Updated: 12/17/2019

Basal Cell Carcinoma

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Snapshot
  • A 42-year-old fair-skinned woman is concerned about a “pink pearly mole” on her cheek. She has no significant past medical history, but reveals that she regularly goes to tanning salons and beaches. She admits that she occasionally forgets to apply sunscreen and does not re-apply when she is outside all day.
 
Introduction
  • Most common skin malignancy that rarely, if ever, metastasizes
  • Epidemiology
    • risk factors
      • sun exposure
      • prior ionizing radiation
      • xeroderma pigmentosum
    • common in fair-skinned individuals
  • Commonly affects upper lip (squamous cell carcinoma typically affects lower lip )
Presentation
  • Symptoms
    • typically asymptomatic, but may be tender if ulcerated
    • slow-growing
  • Physical exam
    • pink, pearly-white, almost translucent dome-shaped nodule or papule
    • overlying telangiectasias
    • commonly develop raised or rolled border
    • commonly ulcerate, bleed, and crust in the center (a non-healing ulcer)
    • frequently on sun-exposed areas
Evaluation
  • Diagnosis by skin biopsy 
    • basophilic palisading cells on histology  
    • nests of basaloid cells in dermis
Differential
  • Squamous cell carcinoma
  • Actinic keratosis
Treatment
  • Determined by
    • size
    • location
    • histology
    • cosmetic considerations
  • Options
    • electrodesiccation and curettage (typically for non-facial tumors that are small or superficial – not used for aggressive tumors)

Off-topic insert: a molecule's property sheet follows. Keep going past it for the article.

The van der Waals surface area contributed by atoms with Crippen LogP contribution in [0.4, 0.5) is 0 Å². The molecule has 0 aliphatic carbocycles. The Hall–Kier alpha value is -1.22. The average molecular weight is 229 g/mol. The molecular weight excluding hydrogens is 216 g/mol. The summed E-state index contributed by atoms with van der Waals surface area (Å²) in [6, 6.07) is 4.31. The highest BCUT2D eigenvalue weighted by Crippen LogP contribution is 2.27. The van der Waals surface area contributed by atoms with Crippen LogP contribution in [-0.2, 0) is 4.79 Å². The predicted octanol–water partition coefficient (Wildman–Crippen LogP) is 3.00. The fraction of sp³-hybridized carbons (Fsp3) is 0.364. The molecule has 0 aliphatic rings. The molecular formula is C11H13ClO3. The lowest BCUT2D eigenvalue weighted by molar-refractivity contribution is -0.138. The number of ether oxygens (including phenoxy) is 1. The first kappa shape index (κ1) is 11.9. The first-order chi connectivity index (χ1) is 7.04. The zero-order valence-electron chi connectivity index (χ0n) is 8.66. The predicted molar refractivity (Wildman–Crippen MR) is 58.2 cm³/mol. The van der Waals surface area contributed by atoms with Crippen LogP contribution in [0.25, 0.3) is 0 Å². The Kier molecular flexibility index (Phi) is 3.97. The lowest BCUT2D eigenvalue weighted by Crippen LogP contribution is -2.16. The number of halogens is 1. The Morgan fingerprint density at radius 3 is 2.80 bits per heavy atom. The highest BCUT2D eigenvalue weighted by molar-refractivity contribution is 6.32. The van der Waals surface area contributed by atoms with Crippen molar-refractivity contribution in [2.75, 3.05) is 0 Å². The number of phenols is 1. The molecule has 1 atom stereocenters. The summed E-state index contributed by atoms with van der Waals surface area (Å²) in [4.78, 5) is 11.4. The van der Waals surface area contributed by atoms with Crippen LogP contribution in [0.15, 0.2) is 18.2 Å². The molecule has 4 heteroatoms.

• cure rate up to 92%
    • wide local surgical excision
      • cure rate up to 90%
    • Mohs micrographic surgery (especially if on high-risk and/or cosmetically sensitive areas like the face or if a recurrence)   
      • cure rate up to 99%
Prognosis, Prevention, and Complications
  • Prognosis
    • if treated, typically very good
    • risk of developing another basal cell carcinoma is 5-8% per year
  • Prevention
    • use sunscreen
    • avoid sun exposure
High Yield

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(M2.ON.15.4694) A 47-year-old woman presents to your clinic with complaints of a lesion on her nose. She first noticed it more than a year ago, and it seems to have gotten larger in the past 6 months. The patient is otherwise healthy and works as a tennis coach. Physical exam is notable for the lesion in Figure A. What is the most appropriate treatment for this patient?

QID: 107871
FIGURES:
1

Broad surgical excision

0%

(0/0)

2

Chemotherapy

0%

(0/0)

3

Cryotherapy

0%

(0/0)

4

Curettage

0%

(0/0)

5

Mohs surgery

0%

(0/0)

M 7 E

Select Answer to see Preferred Response

(M2.ON.15.62) A 68-year-old male presents to your office for his annual physical exam. He has no complaints at this time and his chronic hypertension is well controlled. You notice a .5cm papule on the patient's eyelid that has a pink pearly appearance, rolled borders, and overlying telangiectasias. On further questioning, you find out the patient was a door-to-door salesman and spent a lot of time outdoors, and he did not wear sunscreen. He has fair skin and blonde hair. The patient states that he first noticed the lesion about 6 months prior, and it has grown slightly since then. What is the most likely diagnosis?

QID: 104273
1

Squamous cell carcinoma

6%

(1/17)

2

Keratoacanthoma

0%

(0/17)

3

Verrucous carcinoma

0%

(0/17)

4

Basal cell carcinoma

76%

(13/17)

5

Actinic keratosis

12%

(2/17)

M 6 C

Select Answer to see Preferred Response

(M2.ON.15.8) A 65-year-old male presents to his dermatologist to discuss treatment options. He was recently diagnosed with basal cell carcinoma located on his nose. It is currently 1 cm in diameter with a central depression (Figure A). Previous pathology findings demonstrate that it is an infiltrative sub-type. What is the most appropriate course of treatment for this individual?

QID: 104648
FIGURES:
1

Electrodesiccation and curettage

4%

(3/78)

2

Surgical excision

36%

(28/78)

3

Mohs surgery

56%

(44/78)

4

Topical 5-fluorouracil

3%

(2/78)

5

Imiquimod

0%

(0/78)

M 7 C

Select Answer to see Preferred Response

Evidence (3)
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